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jsager01

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  1. you may want to check out this blog - by a GP who writes this blog as a hobby. http://ieatishootipost.sg/local-food/ as previous posters have pointed out, food in Malaysia, especially hawker centers, is much better in terms of variety, quality and value for money, etc., when compared to singapore. For Malay and Indian cuisine, Malaysia wins hands down. Malaysians go to Singapore for shopping, but Singaporeans go to Malaysia for the food. as for central processing facilities, it depends on the type of food or ingredients. Char kway teow and similar hawker foods are cooked 'fresh' and o
  2. Fancy, Organic Dishes Served To Food Experts Is Actually McDonald’s Oct 22 2014 Sacha and Cedrique of Life Hunters, https://www.youtube.com/user/lifehunterstv?feature=watch visited a food convention in Houten in the Netherlands to prank some self-proclaimed food experts. Most chefs at the convention had high end restaurants and were serving organic, healthy foods. Surely people at the convention could tell if they were being fed McDonald’s, right? The viral video is in Dutch so unless you understand dutch, make sure to hit the ‘CC/subtitles’ button at the bottom right of the video playe
  3. I did a search on google and found this wikipedia link below. It may clear up some of the confusion over various capsicum species and cultivars. If you just want to know the differences between adjuma, madame jeanette, habanero, and scotch bonnet, then just scroll down to capsicum chinense.http://en.wikipedia.org/wiki/List_of_Capsicum_cultivars#Capsicum_chinense Yes, in the Netherlands the label Scotch bonnet is not used, and i had just assumed, incorrectly, it is what is known here locally as adjuma. According to the wiki link, these are 2 different cultivars. They look distinctly different a
  4. maybe you should consider moving to the Netherlands, or the Caribbean countries - just kidding. In NL, they are easily available in 'farmers markets', and sometimes even in the mainstream supermarkets, due to the Surinamese diaspora. However, habaneros are not that easy to find. If there are Caribbean or Suriname/Guyana grocery stores anywhere near you, you may have a better chance of finding them (you are unlikely to find them in Chinese or even indian grocery stores). How about growing them yourself? the season is over unless you have grow lights, etc. while Scotch bonnets belong to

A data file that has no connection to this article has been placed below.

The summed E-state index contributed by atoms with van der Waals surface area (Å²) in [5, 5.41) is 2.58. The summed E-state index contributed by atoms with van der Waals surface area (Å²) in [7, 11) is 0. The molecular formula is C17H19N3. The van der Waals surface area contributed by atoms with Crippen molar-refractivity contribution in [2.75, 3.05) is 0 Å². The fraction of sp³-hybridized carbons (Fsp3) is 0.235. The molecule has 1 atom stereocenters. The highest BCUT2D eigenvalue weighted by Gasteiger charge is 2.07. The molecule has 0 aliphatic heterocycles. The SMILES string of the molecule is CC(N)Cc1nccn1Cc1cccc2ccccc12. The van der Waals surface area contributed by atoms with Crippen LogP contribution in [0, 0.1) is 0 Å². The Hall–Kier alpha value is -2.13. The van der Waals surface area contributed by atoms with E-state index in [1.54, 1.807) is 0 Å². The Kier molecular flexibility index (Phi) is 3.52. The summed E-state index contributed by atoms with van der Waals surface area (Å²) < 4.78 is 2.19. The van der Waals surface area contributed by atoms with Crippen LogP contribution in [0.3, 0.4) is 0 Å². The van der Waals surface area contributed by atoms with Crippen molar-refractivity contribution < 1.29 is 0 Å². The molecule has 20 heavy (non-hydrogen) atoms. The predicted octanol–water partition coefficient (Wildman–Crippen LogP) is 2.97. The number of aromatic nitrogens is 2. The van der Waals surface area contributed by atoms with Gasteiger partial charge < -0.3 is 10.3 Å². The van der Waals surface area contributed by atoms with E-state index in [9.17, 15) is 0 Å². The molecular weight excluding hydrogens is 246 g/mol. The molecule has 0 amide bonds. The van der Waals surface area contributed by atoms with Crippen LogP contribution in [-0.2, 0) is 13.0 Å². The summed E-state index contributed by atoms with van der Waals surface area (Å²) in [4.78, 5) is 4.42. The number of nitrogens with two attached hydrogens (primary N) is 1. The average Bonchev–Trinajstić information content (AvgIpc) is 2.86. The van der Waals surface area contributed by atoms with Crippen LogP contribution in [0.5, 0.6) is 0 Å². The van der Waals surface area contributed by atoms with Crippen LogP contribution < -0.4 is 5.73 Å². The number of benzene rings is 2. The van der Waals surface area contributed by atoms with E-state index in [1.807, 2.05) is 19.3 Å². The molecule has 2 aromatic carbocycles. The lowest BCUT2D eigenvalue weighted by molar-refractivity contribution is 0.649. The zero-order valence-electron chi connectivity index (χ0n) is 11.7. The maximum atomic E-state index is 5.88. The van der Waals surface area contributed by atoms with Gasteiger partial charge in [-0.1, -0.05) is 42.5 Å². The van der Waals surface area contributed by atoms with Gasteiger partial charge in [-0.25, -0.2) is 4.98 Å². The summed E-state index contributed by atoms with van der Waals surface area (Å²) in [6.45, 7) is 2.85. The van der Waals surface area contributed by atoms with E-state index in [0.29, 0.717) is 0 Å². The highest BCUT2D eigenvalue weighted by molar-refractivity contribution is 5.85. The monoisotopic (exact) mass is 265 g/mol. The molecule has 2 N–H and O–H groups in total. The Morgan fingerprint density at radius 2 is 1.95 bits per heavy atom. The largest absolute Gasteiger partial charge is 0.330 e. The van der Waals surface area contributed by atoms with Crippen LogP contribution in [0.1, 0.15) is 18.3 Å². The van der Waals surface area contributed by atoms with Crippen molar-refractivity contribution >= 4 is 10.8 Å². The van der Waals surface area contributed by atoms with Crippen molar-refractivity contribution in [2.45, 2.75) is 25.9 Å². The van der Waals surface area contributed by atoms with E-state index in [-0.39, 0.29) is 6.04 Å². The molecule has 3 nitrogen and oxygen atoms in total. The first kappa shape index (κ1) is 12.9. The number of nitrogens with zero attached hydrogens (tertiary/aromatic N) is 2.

5. that is exactly what i do, and also for turmeric, but i suppose this works only for those who have at least a minimal interest in potted plants. it is for the same reasons and motivation to have a herb gardens, indoors in pots and/or outdoors.
  6. Perhaps i dont understand all the discussions on this topic. I just have a hand blender. but what if i use a hand blender in a squarish shape container?
  7. If Heinz does not represent America (you mean the US of A? And not ALL of the americas?) then which company does, in the food industry represents the US? If you google for heinz, you will find this link: Discover the World of Heinzwww.heinz.com/Heinz is the most global U.S.-based food company, with a world-class portfolio of powerful brands holding number-one and number-two market positions in ... That http://www.foxbusiness.com/ article that you referred to, is all about how Heinz is poisoning Chinese with its products in China, none of which, as far as i can tell are exported back t
  8. My question is, why would China or any other country, want to implement EU standards? In my earlier post, i wrote : Try replacing Chinese Govt with US Gov’t as in your statement:‘For the Chinese Gov’t to impliment E.U. standards on export food products is very difficult, if not downright impossible.’ And if you do replace Chinese Govt with US Govt:, you will get ‘For the US Gov’t to impliment E.U. standards on export food products is very difficult, if not downright impossible.’ Do you think the US/CDN govt will ever adopt EU standards? If you think EU food export standards (whatever that m